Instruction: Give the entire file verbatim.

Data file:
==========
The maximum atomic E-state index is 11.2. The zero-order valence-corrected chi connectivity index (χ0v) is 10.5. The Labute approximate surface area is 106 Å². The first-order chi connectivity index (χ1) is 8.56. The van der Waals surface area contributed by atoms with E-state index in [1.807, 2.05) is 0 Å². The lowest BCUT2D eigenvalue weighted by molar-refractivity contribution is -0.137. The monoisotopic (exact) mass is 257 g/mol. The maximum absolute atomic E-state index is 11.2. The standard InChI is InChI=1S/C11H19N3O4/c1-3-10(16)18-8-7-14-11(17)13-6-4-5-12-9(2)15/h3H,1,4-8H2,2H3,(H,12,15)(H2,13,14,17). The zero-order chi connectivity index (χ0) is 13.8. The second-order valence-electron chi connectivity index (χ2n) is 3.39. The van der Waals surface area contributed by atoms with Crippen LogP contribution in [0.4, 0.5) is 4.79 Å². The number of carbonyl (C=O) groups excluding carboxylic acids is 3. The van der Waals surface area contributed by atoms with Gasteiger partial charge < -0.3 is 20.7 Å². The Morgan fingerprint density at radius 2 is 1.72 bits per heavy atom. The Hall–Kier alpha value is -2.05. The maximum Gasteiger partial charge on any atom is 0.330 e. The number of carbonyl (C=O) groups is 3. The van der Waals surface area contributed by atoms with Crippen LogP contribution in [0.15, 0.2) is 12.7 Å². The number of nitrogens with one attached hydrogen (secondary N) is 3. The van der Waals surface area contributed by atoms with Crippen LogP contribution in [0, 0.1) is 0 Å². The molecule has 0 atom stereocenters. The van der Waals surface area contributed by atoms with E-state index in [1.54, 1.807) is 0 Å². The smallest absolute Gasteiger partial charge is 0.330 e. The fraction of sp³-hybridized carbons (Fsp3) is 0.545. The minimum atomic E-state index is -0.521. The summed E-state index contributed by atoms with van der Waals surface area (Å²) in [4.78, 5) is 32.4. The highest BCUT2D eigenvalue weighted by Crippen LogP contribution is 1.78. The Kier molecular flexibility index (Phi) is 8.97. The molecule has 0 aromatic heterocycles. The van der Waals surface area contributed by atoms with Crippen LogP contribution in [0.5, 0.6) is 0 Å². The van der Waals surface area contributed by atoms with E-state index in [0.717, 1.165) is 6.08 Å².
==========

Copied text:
The maximum atomic E-state index is 11.2. The zero-order valence-corrected chi connectivity index (χ0v) is 10.5. The Labute approximate surface area is 106 Å². The first-order chi connectivity index (χ1) is 8.56. The van der Waals surface area contributed by atoms with E-state index in [1.807, 2.05) is 0 Å². The lowest BCUT2D eigenvalue weighted by molar-refractivity contribution is -0.137. The monoisotopic (exact) mass is 257 g/mol. The maximum absolute atomic E-state index is 11.2. The standard InChI is InChI=1S/C11H19N3O4/c1-3-10(16)18-8-7-14-11(17)13-6-4-5-12-9(2)15/h3H,1,4-8H2,2H3,(H,12,15)(H2,13,14,17). The zero-order chi connectivity index (χ0) is 13.8. The second-order valence-electron chi connectivity index (χ2n) is 3.39. The van der Waals surface area contributed by atoms with Crippen LogP contribution in [0.4, 0.5) is 4.79 Å². The number of carbonyl (C=O) groups excluding carboxylic acids is 3. The van der Waals surface area contributed by atoms with Gasteiger partial charge < -0.3 is 20.7 Å². The Morgan fingerprint density at radius 2 is 1.72 bits per heavy atom. The Hall–Kier alpha value is -2.05. The maximum Gasteiger partial charge on any atom is 0.330 e. The number of carbonyl (C=O) groups is 3. The van der Waals surface area contributed by atoms with Crippen LogP contribution in [0.15, 0.2) is 12.7 Å². The number of nitrogens with one attached hydrogen (secondary N) is 3. The van der Waals surface area contributed by atoms with Crippen LogP contribution in [0, 0.1) is 0 Å². The molecule has 0 atom stereocenters. The van der Waals surface area contributed by atoms with E-state index in [1.54, 1.807) is 0 Å². The smallest absolute Gasteiger partial charge is 0.330 e. The fraction of sp³-hybridized carbons (Fsp3) is 0.545. The minimum atomic E-state index is -0.521. The summed E-state index contributed by atoms with van der Waals surface area (Å²) in [4.78, 5) is 32.4. The highest BCUT2D eigenvalue weighted by Crippen LogP contribution is 1.78. The Kier molecular flexibility index (Phi) is 8.97. The molecule has 0 aromatic heterocycles. The van der Waals surface area contributed by atoms with Crippen LogP contribution in [0.5, 0.6) is 0 Å². The van der Waals surface area contributed by atoms with E-state index in [0.717, 1.165) is 6.08 Å².